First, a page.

Sleep, Perchance to Dream…
Alright, let’s talk about sleep. Sleep is one of the most important requirements children have in order to function properly. It also one of the most lacking in today’s rushed, disconnected, plugged-in culture.
I have thought of a couple analogies to help parents and children understand just how important sleep is and how difficult it is to function with less than optimal sleep.
First, imagine a car driving with only three tires. Can it still function? Yes. Can it still function well? No. Can it maneuver deftly in difficult situations? Not at all. This is what it is like trying to function with insufficient sleep.
Second, imagine playing basketball with two fingers gone. Someone could argue, “Well, you’ve got 8; that should be plenty!” But no one in their right mind would suggest such a thing, because we know that 10 is far better than 8. It’s the same with sleep. The vast majority of children in elementary school require about 10 hours of regular sleep (about 11 hours for First Graders and 9 hours for 8th Graders). Getting only 8 hours might not seem like a big deal, but it is.
Children cannot take sleep deprivation in stride like adults. First, they do not have the benefit of Starbucks. Second, their brains and bodies are growing and therefore require production of growth hormone, the majority of which is produced in the latter hours of sleep. Third, children do not tend to have the insight into their own emotional condition in order to “pick themselves up” or separate sleep-deprived crabbiness from real-life frustration.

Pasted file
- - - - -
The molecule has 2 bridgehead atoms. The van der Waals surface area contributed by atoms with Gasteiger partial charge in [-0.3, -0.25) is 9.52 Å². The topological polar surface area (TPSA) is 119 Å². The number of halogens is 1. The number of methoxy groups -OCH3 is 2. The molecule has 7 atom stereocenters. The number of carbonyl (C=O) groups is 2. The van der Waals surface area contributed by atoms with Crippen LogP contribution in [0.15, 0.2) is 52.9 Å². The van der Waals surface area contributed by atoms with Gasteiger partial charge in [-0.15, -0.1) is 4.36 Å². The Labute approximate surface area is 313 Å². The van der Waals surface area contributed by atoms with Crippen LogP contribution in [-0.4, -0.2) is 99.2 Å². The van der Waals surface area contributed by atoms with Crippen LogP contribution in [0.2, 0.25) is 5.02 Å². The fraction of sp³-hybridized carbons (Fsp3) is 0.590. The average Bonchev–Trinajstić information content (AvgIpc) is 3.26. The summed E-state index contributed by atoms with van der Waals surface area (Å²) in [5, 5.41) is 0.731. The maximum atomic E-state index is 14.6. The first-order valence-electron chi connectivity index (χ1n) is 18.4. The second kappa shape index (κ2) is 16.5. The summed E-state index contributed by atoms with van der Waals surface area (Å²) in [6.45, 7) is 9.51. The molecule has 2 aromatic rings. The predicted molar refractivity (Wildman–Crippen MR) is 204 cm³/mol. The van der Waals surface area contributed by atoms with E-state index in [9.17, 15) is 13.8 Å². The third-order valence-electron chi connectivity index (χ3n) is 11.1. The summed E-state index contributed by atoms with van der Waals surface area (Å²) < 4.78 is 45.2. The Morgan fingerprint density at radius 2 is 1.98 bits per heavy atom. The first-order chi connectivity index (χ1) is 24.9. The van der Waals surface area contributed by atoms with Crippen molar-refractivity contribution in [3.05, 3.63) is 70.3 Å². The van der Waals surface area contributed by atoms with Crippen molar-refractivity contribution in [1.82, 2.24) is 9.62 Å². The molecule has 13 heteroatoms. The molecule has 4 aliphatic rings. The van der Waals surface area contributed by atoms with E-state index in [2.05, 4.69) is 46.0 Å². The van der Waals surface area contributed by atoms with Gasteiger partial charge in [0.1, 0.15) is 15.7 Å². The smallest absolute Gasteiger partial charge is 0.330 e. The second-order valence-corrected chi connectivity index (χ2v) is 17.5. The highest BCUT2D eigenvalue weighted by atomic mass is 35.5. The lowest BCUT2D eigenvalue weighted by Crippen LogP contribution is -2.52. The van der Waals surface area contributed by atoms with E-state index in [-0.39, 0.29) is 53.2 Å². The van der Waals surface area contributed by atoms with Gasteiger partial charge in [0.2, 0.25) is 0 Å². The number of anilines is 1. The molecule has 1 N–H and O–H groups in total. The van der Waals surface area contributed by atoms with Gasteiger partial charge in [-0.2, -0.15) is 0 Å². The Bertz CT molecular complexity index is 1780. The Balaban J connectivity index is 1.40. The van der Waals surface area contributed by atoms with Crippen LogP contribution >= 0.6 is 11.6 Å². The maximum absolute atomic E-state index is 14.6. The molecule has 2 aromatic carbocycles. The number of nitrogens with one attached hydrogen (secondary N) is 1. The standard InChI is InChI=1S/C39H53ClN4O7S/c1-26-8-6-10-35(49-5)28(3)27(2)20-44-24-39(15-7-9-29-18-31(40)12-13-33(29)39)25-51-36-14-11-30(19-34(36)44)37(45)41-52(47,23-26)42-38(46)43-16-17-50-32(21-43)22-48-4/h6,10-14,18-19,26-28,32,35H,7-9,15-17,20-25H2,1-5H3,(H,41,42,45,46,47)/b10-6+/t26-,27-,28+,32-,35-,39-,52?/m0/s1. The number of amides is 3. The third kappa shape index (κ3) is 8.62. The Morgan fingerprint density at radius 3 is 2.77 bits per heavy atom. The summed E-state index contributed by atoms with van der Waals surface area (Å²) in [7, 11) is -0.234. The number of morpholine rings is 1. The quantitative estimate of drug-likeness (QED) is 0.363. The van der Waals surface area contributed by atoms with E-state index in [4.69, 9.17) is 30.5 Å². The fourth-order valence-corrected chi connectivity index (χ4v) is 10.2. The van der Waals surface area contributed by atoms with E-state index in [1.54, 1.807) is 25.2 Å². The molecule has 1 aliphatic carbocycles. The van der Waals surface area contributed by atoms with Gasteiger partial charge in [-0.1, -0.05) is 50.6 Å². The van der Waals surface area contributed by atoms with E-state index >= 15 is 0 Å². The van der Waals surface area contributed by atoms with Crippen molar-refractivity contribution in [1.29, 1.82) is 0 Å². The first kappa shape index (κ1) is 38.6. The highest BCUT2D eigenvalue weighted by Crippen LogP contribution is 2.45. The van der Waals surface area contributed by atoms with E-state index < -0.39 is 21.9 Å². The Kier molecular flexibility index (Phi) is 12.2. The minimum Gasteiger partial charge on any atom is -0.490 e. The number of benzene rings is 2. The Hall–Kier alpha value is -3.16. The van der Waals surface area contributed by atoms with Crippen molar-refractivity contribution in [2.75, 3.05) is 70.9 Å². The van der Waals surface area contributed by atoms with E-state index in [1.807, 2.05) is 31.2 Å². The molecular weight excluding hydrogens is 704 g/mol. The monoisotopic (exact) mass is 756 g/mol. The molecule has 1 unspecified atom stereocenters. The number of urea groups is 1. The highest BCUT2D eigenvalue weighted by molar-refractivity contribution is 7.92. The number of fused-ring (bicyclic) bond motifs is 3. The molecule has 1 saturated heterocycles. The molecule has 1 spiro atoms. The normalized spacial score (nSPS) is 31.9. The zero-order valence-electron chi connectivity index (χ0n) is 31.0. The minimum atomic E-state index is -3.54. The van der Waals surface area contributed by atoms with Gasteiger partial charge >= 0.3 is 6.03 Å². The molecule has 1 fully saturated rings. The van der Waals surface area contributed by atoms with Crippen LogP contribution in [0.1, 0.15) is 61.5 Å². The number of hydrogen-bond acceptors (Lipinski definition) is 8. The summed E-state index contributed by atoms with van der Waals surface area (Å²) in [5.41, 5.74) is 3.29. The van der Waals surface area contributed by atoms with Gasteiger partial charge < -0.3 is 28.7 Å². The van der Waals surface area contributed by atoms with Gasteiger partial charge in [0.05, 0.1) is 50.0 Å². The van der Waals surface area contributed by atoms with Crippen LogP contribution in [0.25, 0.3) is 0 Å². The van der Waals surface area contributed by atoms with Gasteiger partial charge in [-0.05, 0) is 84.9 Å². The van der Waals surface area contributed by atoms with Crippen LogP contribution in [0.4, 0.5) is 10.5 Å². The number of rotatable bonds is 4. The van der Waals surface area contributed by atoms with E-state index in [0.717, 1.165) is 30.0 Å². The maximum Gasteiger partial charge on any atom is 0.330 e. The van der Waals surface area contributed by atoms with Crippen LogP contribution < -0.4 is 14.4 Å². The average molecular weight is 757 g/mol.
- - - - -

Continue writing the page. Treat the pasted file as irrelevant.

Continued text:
Here are some signs that your child is likely sleep-deprived*:
• Your child must be awakened in the morning.
• When allowed to sleep in the morning, your child sleeps more than a half hour longer.
• Your child falls asleep as soon as she begins an automobile ride.
• Your child is frequently cranky or whiny.
• Your child has numerous temper tantrums.
• It is hard to describe your child as generally happy.
• Your child wants to carry a special stuffed toy or blanket much of the time.
• You frequently find your child sucking his thumb.
• Your child often wakes at night with leg or foot pains.
• Your child has what appear to be nightmares.
• Your child has severe afternoon or evening headaches that may be accompanied by vomiting.
• Your child seems distractible or hyperactive at times, usually in the late morning or late afternoon.
• Despite doing well in grade school, grades begin to fall in middle or high school.
• Your child frequently says he/she is tired.
In my next post, I will discuss how to give your child ideal sleep quality and quantity.
*Taken from Is My Child Overtired by Will Wilkoff, M.D.